The town moved from an on-call fire and EMS service to round-the-clock fire and paramedic coverage. It expects to hire several full-time staff this coming year.

Over the past year it added a third ambulance for non-emergencency call transport, and that boosted income to $700,000, more than double the goal of $300,000 in the fiscal year from July 2017 to July 2018.

“It was so successful. We exceeded our revenue goal by the end of the first year,” said Wilson. “If we keep our current [EMS] contracts, we’ll bring in over $1 million next year.” To be conservative, his budget goal is about half that amount at $527,755. The money will offset the cost to run the fire/EMS department.

The fire department serves 3,500 people in abutting communities and EMS has contracts throughout Maine, for example, Emilio Estates, an assisted living facility in Corinth. There also are agreements with St. Joseph’s Hospital in Bangor and Penobscot Valley Hospital in Lincoln.

The third ambulance, for non-emergency transportation, also travels to northern Maine, Maine Medical Center, Boston, Connecticut and New Hampshire.

“It sounds like the town is doing something right, with savings going up for two years,” said Eric Conrad, spokesman for the Maine Municipal Association.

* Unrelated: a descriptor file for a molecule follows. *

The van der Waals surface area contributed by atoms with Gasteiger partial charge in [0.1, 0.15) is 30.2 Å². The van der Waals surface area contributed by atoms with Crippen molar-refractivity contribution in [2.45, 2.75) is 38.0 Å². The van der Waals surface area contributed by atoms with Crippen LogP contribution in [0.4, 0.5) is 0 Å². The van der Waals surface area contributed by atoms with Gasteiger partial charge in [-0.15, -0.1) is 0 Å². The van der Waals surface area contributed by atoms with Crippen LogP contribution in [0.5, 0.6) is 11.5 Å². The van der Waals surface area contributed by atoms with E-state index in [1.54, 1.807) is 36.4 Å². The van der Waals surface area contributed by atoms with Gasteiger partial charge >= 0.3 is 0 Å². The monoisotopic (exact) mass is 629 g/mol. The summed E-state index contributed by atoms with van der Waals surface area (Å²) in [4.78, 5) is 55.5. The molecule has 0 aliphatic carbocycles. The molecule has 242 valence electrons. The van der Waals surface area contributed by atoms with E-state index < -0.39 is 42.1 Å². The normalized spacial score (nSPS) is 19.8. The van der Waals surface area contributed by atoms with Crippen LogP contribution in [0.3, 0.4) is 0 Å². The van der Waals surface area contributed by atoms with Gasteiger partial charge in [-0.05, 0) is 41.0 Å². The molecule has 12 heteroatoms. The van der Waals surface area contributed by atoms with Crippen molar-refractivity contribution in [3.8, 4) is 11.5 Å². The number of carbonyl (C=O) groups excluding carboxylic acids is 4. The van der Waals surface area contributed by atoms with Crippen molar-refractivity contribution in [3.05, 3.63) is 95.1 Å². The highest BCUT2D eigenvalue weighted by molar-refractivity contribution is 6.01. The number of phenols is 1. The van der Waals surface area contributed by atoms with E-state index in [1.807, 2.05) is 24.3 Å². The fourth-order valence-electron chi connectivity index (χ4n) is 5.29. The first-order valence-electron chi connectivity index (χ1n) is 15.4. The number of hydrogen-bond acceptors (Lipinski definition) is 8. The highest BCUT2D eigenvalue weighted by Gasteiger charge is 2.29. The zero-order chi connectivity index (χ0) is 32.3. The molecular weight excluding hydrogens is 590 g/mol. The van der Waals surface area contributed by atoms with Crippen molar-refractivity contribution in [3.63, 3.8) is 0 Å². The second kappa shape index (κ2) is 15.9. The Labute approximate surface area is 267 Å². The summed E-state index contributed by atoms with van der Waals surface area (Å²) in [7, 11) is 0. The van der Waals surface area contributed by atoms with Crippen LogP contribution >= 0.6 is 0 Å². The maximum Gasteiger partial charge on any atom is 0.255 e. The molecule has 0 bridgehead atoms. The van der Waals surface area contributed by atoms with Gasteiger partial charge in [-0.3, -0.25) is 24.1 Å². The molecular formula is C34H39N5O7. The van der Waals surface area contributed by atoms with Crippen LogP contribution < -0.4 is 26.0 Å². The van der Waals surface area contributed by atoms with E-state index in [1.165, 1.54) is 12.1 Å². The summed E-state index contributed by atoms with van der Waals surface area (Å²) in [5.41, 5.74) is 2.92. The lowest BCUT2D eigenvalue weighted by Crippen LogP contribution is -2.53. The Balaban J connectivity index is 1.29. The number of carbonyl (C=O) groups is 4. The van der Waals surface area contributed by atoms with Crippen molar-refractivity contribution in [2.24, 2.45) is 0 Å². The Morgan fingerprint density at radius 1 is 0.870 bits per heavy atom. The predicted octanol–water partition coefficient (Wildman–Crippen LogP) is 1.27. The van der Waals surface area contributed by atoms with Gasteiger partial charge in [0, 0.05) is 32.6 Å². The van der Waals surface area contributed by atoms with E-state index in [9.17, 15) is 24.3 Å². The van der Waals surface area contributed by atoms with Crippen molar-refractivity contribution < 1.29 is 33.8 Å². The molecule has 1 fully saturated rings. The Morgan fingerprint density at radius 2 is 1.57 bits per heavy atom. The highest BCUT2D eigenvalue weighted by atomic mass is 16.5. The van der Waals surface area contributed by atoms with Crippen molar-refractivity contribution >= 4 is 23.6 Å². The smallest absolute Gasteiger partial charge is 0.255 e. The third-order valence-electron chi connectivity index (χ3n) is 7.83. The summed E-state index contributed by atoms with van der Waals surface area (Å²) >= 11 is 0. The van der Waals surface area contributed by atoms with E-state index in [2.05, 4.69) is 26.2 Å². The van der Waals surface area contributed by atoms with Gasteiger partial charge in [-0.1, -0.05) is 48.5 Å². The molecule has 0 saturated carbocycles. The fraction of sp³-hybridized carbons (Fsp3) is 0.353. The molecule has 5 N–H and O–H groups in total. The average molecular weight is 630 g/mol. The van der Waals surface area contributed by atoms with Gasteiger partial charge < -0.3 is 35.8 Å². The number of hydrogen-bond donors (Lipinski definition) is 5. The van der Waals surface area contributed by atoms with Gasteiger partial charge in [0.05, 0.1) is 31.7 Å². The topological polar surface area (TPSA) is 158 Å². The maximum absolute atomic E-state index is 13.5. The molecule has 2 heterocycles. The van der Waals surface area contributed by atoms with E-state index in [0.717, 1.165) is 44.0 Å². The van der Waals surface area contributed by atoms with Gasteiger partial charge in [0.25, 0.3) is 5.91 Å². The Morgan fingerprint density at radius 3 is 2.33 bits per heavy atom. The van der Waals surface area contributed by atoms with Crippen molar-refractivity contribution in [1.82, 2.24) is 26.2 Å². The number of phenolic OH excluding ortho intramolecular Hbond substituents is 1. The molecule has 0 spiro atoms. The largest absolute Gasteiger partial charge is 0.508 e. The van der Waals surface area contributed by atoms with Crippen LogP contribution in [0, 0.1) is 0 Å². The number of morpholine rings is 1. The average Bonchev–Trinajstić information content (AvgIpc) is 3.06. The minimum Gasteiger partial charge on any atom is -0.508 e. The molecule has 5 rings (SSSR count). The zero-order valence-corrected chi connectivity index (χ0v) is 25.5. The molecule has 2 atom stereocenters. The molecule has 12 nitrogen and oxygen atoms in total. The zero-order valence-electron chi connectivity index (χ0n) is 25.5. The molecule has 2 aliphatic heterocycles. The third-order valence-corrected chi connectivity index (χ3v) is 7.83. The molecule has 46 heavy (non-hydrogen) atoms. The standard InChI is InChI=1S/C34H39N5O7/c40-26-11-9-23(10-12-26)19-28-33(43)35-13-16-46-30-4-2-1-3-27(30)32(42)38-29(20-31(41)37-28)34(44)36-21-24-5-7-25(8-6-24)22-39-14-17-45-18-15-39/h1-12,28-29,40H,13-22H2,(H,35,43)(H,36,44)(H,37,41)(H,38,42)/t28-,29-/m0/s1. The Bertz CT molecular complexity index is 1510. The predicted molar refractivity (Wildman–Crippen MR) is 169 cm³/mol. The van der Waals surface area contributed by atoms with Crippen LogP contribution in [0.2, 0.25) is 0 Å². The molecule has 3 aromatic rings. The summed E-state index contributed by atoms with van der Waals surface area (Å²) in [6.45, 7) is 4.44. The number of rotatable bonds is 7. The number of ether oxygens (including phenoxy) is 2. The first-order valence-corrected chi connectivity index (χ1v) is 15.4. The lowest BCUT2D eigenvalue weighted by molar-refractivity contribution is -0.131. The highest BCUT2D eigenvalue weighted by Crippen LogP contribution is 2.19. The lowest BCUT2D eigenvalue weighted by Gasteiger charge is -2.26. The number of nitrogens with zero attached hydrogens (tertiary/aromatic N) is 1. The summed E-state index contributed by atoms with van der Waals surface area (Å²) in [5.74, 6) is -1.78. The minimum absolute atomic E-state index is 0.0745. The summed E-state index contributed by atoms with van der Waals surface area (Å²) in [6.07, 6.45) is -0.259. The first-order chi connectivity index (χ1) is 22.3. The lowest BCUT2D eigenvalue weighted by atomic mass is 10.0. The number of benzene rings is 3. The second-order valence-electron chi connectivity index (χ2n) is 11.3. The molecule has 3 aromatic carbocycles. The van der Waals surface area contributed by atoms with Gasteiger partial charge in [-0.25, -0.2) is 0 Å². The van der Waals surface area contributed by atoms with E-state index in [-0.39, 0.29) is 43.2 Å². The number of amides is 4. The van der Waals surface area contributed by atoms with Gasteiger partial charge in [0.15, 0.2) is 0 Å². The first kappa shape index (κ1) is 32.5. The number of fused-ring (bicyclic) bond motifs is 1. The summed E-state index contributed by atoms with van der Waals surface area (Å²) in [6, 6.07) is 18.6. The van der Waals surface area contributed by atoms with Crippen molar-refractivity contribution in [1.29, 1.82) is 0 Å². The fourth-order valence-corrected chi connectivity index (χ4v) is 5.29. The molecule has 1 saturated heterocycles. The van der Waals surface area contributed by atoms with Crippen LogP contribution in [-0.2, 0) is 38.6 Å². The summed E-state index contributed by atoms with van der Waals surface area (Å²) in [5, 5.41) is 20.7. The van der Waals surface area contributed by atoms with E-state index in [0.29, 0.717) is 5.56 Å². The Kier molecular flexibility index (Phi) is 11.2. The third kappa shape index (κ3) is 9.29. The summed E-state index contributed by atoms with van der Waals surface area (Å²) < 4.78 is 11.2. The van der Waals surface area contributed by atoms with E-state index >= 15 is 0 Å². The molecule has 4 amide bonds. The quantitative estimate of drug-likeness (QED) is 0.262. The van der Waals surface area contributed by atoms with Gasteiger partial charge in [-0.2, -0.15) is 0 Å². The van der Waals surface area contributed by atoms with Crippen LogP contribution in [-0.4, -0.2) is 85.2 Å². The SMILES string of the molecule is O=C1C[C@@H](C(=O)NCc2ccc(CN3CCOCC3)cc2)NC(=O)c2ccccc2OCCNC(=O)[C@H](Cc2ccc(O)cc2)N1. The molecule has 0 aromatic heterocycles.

He said he doesn’t know how many of Maine’s 490 municipalities have been able to cut their budgets. But he said Maine towns are weathering the ups and downs of the economy better than five years ago.

“They are trying something new and it works,” he said of Howland’s expansion of EMS service.

Jeff Cammack, executive director of the Maine Fire Chiefs’ Association, said other Maine towns, including Caribou and Presque Isle, also have expanded their EMS services to pay for their own emergency needs.

“Presque Isle did it and it’s panning out to be a way to have more firefighters on duty and a revenue stream to offset EMS costs for their community,” Cammack said. “Howland stepped up to the plate. The state is getting older so we are requiring more of those services.”

Budget savings came from Wilson and the budget committee shaving costs such as health insurance for employees. By switching plans, they saved $50,000 for the seven full-time employees. Another $20,000 reduction came from cuts in the fire suppression fee by working with the Maine Rural Water Association.